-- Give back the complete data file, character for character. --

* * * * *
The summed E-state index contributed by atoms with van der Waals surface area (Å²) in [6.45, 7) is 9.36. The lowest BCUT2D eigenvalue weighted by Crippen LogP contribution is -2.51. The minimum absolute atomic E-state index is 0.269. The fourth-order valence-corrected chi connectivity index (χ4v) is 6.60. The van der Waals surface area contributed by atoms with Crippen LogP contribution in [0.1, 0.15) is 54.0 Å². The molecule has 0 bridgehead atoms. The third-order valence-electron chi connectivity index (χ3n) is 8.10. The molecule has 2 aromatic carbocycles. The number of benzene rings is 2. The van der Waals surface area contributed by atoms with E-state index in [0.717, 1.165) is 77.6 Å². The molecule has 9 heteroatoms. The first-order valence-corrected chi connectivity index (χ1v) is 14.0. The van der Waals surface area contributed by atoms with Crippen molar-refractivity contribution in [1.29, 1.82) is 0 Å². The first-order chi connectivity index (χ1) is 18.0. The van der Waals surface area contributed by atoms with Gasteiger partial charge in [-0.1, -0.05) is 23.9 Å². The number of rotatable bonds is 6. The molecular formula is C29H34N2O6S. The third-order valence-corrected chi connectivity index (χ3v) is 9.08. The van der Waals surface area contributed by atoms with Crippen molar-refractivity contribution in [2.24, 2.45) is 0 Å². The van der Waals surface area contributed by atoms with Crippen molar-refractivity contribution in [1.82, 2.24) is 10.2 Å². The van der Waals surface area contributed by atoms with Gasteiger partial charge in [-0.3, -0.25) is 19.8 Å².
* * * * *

The summed E-state index contributed by atoms with van der Waals surface area (Å²) in [6.45, 7) is 9.36. The lowest BCUT2D eigenvalue weighted by Crippen LogP contribution is -2.51. The minimum absolute atomic E-state index is 0.269. The fourth-order valence-corrected chi connectivity index (χ4v) is 6.60. The van der Waals surface area contributed by atoms with Crippen LogP contribution in [0.1, 0.15) is 54.0 Å². The molecule has 0 bridgehead atoms. The third-order valence-electron chi connectivity index (χ3n) is 8.10. The molecule has 2 aromatic carbocycles. The number of benzene rings is 2. The van der Waals surface area contributed by atoms with E-state index in [0.717, 1.165) is 77.6 Å². The molecule has 9 heteroatoms. The first-order valence-corrected chi connectivity index (χ1v) is 14.0. The van der Waals surface area contributed by atoms with Crippen molar-refractivity contribution in [1.29, 1.82) is 0 Å². The first-order chi connectivity index (χ1) is 18.0. The van der Waals surface area contributed by atoms with Gasteiger partial charge in [-0.1, -0.05) is 23.9 Å². The number of rotatable bonds is 6. The molecular formula is C29H34N2O6S. The third-order valence-corrected chi connectivity index (χ3v) is 9.08. The van der Waals surface area contributed by atoms with Crippen molar-refractivity contribution in [2.24, 2.45) is 0 Å². The van der Waals surface area contributed by atoms with Crippen molar-refractivity contribution in [1.82, 2.24) is 10.2 Å². The van der Waals surface area contributed by atoms with Gasteiger partial charge in [-0.3, -0.25) is 19.8 Å².